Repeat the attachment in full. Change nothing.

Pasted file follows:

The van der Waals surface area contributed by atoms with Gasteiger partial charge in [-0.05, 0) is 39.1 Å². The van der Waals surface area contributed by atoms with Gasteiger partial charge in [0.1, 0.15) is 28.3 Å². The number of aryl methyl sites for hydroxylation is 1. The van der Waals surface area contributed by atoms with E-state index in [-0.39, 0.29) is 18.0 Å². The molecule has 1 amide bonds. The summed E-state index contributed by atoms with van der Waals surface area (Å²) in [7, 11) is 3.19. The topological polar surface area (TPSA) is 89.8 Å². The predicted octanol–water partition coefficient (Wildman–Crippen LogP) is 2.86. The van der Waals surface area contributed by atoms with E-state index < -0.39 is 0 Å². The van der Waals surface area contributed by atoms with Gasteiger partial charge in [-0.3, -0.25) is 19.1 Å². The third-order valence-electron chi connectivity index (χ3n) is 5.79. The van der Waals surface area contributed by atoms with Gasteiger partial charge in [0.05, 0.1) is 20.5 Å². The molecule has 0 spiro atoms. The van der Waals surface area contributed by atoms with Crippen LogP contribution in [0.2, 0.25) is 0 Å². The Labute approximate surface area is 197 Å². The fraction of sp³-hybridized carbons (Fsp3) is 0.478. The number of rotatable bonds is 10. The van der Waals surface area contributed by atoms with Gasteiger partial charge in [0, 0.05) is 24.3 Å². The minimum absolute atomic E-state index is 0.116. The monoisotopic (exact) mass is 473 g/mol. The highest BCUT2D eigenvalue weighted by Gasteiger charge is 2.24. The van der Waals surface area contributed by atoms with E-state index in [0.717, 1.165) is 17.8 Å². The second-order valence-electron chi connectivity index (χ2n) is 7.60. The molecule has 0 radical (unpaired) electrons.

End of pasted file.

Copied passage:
The van der Waals surface area contributed by atoms with Gasteiger partial charge in [-0.05, 0) is 39.1 Å². The van der Waals surface area contributed by atoms with Gasteiger partial charge in [0.1, 0.15) is 28.3 Å². The number of aryl methyl sites for hydroxylation is 1. The van der Waals surface area contributed by atoms with E-state index in [-0.39, 0.29) is 18.0 Å². The molecule has 1 amide bonds. The summed E-state index contributed by atoms with van der Waals surface area (Å²) in [7, 11) is 3.19. The topological polar surface area (TPSA) is 89.8 Å². The predicted octanol–water partition coefficient (Wildman–Crippen LogP) is 2.86. The van der Waals surface area contributed by atoms with E-state index < -0.39 is 0 Å². The van der Waals surface area contributed by atoms with Gasteiger partial charge in [-0.3, -0.25) is 19.1 Å². The third-order valence-electron chi connectivity index (χ3n) is 5.79. The van der Waals surface area contributed by atoms with Gasteiger partial charge in [0.05, 0.1) is 20.5 Å². The molecule has 0 spiro atoms. The van der Waals surface area contributed by atoms with Crippen LogP contribution in [0.2, 0.25) is 0 Å². The Labute approximate surface area is 197 Å². The fraction of sp³-hybridized carbons (Fsp3) is 0.478. The number of rotatable bonds is 10. The van der Waals surface area contributed by atoms with Gasteiger partial charge in [0, 0.05) is 24.3 Å². The minimum absolute atomic E-state index is 0.116. The monoisotopic (exact) mass is 473 g/mol. The highest BCUT2D eigenvalue weighted by Gasteiger charge is 2.24. The van der Waals surface area contributed by atoms with E-state index in [0.717, 1.165) is 17.8 Å². The second-order valence-electron chi connectivity index (χ2n) is 7.60. The molecule has 0 radical (unpaired) electrons.